Deakin graduate on winning pink pond team

May 23, 2021 BY

A DEAKIN Geelong graduate is part of the successful team whose vision to create a large pink pond in the heart of Melbourne has won a major architecture award.

James Taylor is a director at Melbourne-based architecture and interior design studio Taylor Knights which collaborated with artist James Carey to win the NGV’s 2021 Architecture Commission.

Titled pond[er], the captivating architectural and landscape installation comes to life in November in the Grollo Equiset Garden at NGV International and will be displayed until April next year.

Interior view looking north-east. Photo: COURTESY OF TAYLOR KNIGHTS AND JAMES CAREY

 

The interactive installation will allow visitors to wade into the pink-hued water to cool off during the summer months while reflecting on their relationship with the environment as they move through interconnected walkways and accessible platforms.

The pink pond is evocative of the many inland salt lakes in Victoria and aims to highlight the scarcity, importance and political implications of water as a natural resource.

Artist James Leary (right) with the Taylor Knights team (from left) Eva Florindo, Deakin Geelong graduate James Taylor and Peter Knights. Photo: COURTESY OF TAYLOR KNIGHTS AND JAMES CAREY

 

Referencing Sir Roy Grounds’ open-air courtyards in the original design of NGV International, the winning entry comprises two key design elements: a body of indigenous plants and a body of water.

The installation also includes beds of Victorian wildflowers, designed in association with Ben Scott Garden Design, that bloom at different times throughout the installation to highlight the beauty, precariousness and temporality of our natural ecology.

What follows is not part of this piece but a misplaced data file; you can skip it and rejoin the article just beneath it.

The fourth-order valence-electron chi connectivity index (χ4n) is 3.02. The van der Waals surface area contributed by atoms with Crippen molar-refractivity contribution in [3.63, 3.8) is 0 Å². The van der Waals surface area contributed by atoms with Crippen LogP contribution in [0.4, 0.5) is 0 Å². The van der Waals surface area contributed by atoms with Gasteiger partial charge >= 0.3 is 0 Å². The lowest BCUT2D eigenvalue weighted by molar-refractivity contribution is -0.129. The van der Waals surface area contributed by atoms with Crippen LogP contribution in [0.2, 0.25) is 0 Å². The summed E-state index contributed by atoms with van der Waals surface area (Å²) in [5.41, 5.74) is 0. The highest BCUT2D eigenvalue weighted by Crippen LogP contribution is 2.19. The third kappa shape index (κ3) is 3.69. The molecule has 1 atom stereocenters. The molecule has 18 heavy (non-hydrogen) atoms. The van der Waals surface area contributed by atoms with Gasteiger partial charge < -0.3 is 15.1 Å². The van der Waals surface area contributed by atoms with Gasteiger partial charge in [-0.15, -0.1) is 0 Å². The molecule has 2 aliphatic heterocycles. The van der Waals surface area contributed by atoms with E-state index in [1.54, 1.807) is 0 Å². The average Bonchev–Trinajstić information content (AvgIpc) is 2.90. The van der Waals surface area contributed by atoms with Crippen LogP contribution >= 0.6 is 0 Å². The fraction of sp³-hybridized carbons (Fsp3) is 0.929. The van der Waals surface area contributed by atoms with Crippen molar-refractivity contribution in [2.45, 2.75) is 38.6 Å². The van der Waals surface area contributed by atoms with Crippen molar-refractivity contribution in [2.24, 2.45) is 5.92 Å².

Mr Taylor, who graduated from Deakin’s waterfront campus in 2008, is a co-founder of Taylor Knights which has completed projects spanning metropolitan and rural settings and focuses on craftsmanship and a thoughtful response to the environment and civic generosity.

Materials selected for the project were locally sourced and manufactured, and, wherever possible, are intended to be used again by various Landcare, Indigenous and community groups upon deinstallation, including the Willum Warrain Aboriginal Association.

Interior view looking south-west. Render: COURTESY OF TAYLOR KNIGHTS AND JAMES CAREY

 

NGV director Tony Ellwood AM said pond[er] was selected as the winner from a strong shortlist of entries.

“Through an elegant interplay of architectural and landscape elements, this work draws our attention to the challenges facing Australia’s many catchments and river systems, whilst also ensuring that the design itself has minimal environmental impact by considering the future lifecycle of the materials used,” Mr Ellwood said.

The annual commission is selected via a two-stage national competition, in which architects or multidisciplinary teams are invited to submit a design for an engaging temporary structure or installation to activate the NGV’s Grollo Equiset Garden, one of Melbourne’s great civic and cultural spaces.

The pond[er] installation will be on public display from November 2021 to April 2022 at NGV International, St Kilda Road, Melbourne.

Entry will be free. Discover more at the NGV website.

 

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